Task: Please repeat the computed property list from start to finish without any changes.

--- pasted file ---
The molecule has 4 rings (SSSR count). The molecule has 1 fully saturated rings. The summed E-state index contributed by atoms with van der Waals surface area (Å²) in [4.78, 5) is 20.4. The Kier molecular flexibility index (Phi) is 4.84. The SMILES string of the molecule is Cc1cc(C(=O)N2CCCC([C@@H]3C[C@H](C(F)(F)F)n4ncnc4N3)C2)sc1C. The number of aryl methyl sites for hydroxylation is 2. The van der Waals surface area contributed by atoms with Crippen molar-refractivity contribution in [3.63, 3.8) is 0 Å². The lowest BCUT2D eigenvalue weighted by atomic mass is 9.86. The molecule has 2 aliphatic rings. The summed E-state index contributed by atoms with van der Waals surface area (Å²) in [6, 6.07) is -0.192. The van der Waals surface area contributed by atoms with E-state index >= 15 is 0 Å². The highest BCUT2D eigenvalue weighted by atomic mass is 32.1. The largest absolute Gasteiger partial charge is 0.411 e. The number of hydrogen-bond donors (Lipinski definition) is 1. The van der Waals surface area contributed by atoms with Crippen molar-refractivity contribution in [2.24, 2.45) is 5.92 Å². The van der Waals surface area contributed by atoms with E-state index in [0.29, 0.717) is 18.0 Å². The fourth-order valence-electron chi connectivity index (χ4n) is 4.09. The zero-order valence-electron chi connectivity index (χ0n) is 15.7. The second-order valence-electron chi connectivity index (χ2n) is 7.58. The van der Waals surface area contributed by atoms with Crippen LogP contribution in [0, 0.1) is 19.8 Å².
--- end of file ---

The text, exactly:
The molecule has 4 rings (SSSR count). The molecule has 1 fully saturated rings. The summed E-state index contributed by atoms with van der Waals surface area (Å²) in [4.78, 5) is 20.4. The Kier molecular flexibility index (Phi) is 4.84. The SMILES string of the molecule is Cc1cc(C(=O)N2CCCC([C@@H]3C[C@H](C(F)(F)F)n4ncnc4N3)C2)sc1C. The number of aryl methyl sites for hydroxylation is 2. The van der Waals surface area contributed by atoms with Crippen molar-refractivity contribution in [3.63, 3.8) is 0 Å². The lowest BCUT2D eigenvalue weighted by atomic mass is 9.86. The molecule has 2 aliphatic rings. The summed E-state index contributed by atoms with van der Waals surface area (Å²) in [6, 6.07) is -0.192. The van der Waals surface area contributed by atoms with E-state index >= 15 is 0 Å². The highest BCUT2D eigenvalue weighted by atomic mass is 32.1. The largest absolute Gasteiger partial charge is 0.411 e. The number of hydrogen-bond donors (Lipinski definition) is 1. The van der Waals surface area contributed by atoms with Crippen molar-refractivity contribution in [2.24, 2.45) is 5.92 Å². The van der Waals surface area contributed by atoms with E-state index in [0.29, 0.717) is 18.0 Å². The fourth-order valence-electron chi connectivity index (χ4n) is 4.09. The zero-order valence-electron chi connectivity index (χ0n) is 15.7. The second-order valence-electron chi connectivity index (χ2n) is 7.58. The van der Waals surface area contributed by atoms with Crippen LogP contribution in [0, 0.1) is 19.8 Å².